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Transcript
The Civil War And
Reconstruction
3.2a
• Summarize the course of the Civil
War and its impact on democracy,
including the major turning points;
the impact of the Emancipation
Proclamation; the unequal
treatment afforded to AfricanAmerican military units; the
geographic, political, and economic
factors involved in the defeat of the
Confederacy; and the ultimate
defeat of the idea of secession.
Key Figures of the Civil
War
• Abraham
LincolnPresident of the
United States
and the first
Republican
President in
history.
Ulysses S. Grant
• Initially an effective
General in the Union’s
army in the west he
was eventually
appointed by Lincoln to
command all Union
Armies.
• He defeated the South
and accepted Robert E.
Lee’s surrender at
Appomattox
Courthouse.
William Tecumseh
Sherman
• Union General who
commanded Union
forces in the west
after Grant took
command of the
Union forces
• In 1864 he
captured Atlanta in
his famous march
to the sea.
Jefferson Davis
• The First and
only President of
the
Confederacy.
Robert E. Lee
• Took over command of
the Confederate Army
after General Joseph
Johnston was injured.
• He won several
impressive victories,
but was eventually
defeated because of
the North’s advantage
in men and material.
• He eventually
surrendered to Grant
Thomas “Stonewall”
Jackson
• Confederate
General and
right hand man
to General Lee
• Maybe the best
General of the
war, but he was
killed at
Chancellorville.
Advantages for the
North entering the war
• More railway lines- which allowed for
troops and materials to travel much faster
• More factories- for producing guns,
ammunition, shoes for soldiers, etc.
• Larger Population- the north had over 2/3 of
the total population of the United States.
It could supply soldiers and produce in
factories.
• Better political leadership- Lincoln was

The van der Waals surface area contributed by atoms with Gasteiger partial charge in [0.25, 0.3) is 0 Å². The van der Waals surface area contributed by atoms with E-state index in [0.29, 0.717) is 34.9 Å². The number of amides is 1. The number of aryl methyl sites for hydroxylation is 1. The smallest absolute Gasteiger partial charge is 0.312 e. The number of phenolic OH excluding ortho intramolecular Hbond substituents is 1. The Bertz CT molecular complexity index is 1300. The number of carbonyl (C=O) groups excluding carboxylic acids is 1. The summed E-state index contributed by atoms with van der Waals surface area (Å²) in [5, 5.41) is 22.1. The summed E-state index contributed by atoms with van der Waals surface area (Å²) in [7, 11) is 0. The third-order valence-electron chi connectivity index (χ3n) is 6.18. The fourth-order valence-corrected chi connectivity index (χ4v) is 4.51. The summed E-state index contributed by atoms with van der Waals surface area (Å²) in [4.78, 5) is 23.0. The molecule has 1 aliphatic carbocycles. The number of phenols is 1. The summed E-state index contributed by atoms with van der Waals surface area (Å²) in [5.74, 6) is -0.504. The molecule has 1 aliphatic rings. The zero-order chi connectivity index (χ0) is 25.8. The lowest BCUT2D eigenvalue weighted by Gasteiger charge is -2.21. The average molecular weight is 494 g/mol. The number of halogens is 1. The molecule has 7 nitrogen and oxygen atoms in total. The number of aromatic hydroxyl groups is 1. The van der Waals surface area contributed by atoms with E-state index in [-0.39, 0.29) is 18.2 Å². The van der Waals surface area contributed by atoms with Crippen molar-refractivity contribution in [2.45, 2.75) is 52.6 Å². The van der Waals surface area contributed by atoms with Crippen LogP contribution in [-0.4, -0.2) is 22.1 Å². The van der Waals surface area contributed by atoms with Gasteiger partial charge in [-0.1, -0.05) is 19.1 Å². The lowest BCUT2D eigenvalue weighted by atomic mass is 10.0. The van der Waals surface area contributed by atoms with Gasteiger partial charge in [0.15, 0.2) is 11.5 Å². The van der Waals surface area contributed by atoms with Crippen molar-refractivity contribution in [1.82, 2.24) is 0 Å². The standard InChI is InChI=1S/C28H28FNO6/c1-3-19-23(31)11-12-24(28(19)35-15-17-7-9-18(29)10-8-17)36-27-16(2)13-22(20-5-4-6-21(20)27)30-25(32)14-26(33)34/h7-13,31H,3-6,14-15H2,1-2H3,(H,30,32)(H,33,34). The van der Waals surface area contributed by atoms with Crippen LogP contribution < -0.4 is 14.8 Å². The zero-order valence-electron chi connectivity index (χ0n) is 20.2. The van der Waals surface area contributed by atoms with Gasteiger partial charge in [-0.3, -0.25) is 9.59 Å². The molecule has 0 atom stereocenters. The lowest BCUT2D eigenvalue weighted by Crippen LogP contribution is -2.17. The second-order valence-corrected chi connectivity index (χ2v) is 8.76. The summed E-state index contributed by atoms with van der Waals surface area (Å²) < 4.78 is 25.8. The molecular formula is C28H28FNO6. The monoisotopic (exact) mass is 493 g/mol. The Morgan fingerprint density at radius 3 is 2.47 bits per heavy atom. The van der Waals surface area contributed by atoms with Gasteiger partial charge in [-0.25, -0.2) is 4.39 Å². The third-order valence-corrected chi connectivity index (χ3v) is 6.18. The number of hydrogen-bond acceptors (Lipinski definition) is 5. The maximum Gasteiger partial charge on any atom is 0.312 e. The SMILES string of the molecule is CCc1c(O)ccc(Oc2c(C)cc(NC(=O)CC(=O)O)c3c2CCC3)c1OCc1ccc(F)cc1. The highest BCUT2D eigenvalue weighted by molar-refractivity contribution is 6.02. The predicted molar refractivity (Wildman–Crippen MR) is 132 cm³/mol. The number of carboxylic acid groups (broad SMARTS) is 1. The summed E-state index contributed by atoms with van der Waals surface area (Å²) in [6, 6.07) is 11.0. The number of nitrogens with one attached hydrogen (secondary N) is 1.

much better than Davis at getting support
for the war. The Northern Government
was already established and in place.
Southern Advantages
• Better Military Commanders- the south was
home to military schools and many former Union
officers joined the Confederacy, examples,
Robert E. Lee and Stonewall Jackson.
• War of attrition-the south could fight a war of
attrition, it would fight a defensive war and let
the north get tired of fighting and quit. They
invaded the North twice to hasten the end of the
war. (military strategy was to be defensive)
• States’ rights- southerners saw themselves as
fighting for their homeland ,their right to live, the
life they wanted to live. They fought for home.
• Geography- initially the South enjoyed an
advantage of geography. They were familiar with
their home territory and were able early in the
war to move men and material from east to west
via railroad. (incentive of defending their
homeland)
The Anaconda Plan
• The South depended upon the power of
cotton and their trading relationship with
Great Britain to provide manufactured
goods and ships they needed.
• The war would be long so Lincoln had
General Winfield Scott draw up a plan to
win it.
• GOAL- Surround the Confederacy and cut off all
supply lines then squeeze the life out of it.
• Gain control of the Mississippi River and cut the
Confederacy in half.
• Blockade the Southern coast and keep ships from
trading with the South.
• Capture the Confederate capital of Richmond, VA
Famous Battles of the
Eastern Theater
• The Battle of Bull Run/Manassas
• The first battle of the war sometimes
called the “picnic battle” was to be a
sure Union victory, but turned into a
Confederate route thanks to
Stonewall Jackson. It was a very
bloody battle and showed both sides
that the war would be long and
bloody.
Famous Battles of the
Eastern Theater
• The Battle of Antietam Creek (September
17, 1862)
• Robert E. Lee decided to invade the North.
• He tried to maintain secrecy, but a copy of
Lee’s orders were found in a cigar case at an
abandoned camp. (showed where Lee’s army
was)
• McClellan had a wonderful chance to destroy
Lee, but he moved to slow.
• In the fighting (the bloodiest day of war in US
history) halted the Confederate advance, but
did not destroy Lee’s Army.
• However, this was an important victory and
Lincoln had been waiting for this victory so
he could issue the Emancipation
Proclamation.